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Characteristic of Autosomal Recessive Traits

Heredity plays the major role in the inheritance of genes. A gene is unit of heredity that is made up of DNA. Every person has two copies of each gene one that is inherited from their mother and the other from their father. When a person receives 2 dysfunctional or recessive  genes during fertilization they have a autosomal recessive trait. There are five characteristics of these autosomal traits. The first characteristic of autosomal recessive traits is that both male and female offspring are equally likely to inherit the autosomal recessive trait. The chance of inheriting the dysfunctional genes is equal for both sexes because autosomal recessive traits are not X linked. A good example is the Stamos family from the Greek lab, because the anemia they can pass on is an autosomal recessive trait, and could be passed onto their next child regardless if it is a male or female. The second characteristic is affected individuals often have unaffected parents. This makes sense because in order for the child to have the recessive trait both parents must either have disorder or be a heterozygous carrier. Many autosomal traits will also limit the life of the person who is affected. If the life of the person is limited it would be less likely for them to be able to reproduce. This characteristic can be explained by the Greek lab where Nikoleta’s parents are both carriers that do not have the same anemia she does. The third characteristic is all offspring of a person with an autosomal recessive trait will be carriers of the trait. This works because if someone has 2 recessive alleles no matter what allele is passed on the offspring will atleast be a carrier. The Greek lab provides an example for this because if Nikoleta survives to adulthood and has a child, that child will be a carrier or have the same anemia. The fourth characteristic is that two carrier parents have a 25% chance with each conception to have a child with the autosomal recessive trait. The Greek lab, yet again, gives a good example because both Mr. and Mrs. Stamos are carriers of the disorder and have a 25% chance of having a child with the disorder. The fifth characteristic is that two carrier parents that are not affected by the disorder have a ⅔ chance that their child is a carrier. The Greek lab displays this because if the child is not affected it cannot have the autosomal recessive trait, and that eliminates the ¼ chance of it having the disorder. That leaves 3 chances and 2 of those are a chance that child will be carrier, hence the ⅔ chance.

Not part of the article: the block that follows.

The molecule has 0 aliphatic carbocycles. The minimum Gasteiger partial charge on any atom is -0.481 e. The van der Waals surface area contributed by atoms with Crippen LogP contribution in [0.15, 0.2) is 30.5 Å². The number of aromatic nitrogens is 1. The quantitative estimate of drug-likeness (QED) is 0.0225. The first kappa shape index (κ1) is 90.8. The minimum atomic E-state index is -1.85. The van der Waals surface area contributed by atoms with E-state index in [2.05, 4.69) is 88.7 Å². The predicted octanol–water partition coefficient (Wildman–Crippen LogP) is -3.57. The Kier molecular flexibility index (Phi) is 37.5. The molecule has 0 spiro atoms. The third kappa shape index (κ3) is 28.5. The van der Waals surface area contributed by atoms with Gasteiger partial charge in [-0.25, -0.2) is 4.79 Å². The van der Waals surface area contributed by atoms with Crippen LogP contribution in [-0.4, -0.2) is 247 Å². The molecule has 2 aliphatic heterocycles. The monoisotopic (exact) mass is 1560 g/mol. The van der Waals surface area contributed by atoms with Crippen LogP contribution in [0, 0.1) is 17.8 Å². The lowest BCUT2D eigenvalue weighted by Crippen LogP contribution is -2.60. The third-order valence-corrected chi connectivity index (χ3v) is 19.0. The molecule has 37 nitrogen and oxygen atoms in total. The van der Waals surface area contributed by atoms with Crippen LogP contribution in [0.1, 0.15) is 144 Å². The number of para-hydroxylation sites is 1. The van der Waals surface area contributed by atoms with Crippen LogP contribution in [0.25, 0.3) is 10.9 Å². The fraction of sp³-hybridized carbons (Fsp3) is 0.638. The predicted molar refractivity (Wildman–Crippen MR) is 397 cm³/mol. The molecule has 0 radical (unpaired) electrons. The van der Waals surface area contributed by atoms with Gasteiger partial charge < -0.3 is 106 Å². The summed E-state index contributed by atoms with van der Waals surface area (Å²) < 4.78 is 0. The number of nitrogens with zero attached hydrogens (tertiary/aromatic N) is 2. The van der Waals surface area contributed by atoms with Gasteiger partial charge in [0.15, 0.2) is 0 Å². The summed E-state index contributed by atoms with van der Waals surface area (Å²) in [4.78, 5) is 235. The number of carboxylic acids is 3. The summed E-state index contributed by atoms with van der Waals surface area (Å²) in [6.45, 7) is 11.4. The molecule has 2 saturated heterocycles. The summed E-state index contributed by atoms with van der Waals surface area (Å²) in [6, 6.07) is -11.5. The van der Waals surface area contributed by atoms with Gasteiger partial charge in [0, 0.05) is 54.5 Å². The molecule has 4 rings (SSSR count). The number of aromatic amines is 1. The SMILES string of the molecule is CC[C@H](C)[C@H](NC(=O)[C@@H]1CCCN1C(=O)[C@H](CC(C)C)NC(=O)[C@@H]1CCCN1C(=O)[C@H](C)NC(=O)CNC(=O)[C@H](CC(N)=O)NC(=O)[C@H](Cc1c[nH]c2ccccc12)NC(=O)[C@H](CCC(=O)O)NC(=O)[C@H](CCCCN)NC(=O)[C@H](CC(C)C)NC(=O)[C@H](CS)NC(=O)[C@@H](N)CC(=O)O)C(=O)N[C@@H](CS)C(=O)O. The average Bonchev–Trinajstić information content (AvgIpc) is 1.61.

Autosomal recessive conditions. (n.d.). Retrieved June 4, 2015, from
Autosomal recessive: MedlinePlus Medical Encyclopedia. (2014, May 5). Retrieved June 17, 2015, from
Clark, H. (n.d.). University of Rochester Medical Center. Retrieved June 4, 2015, from

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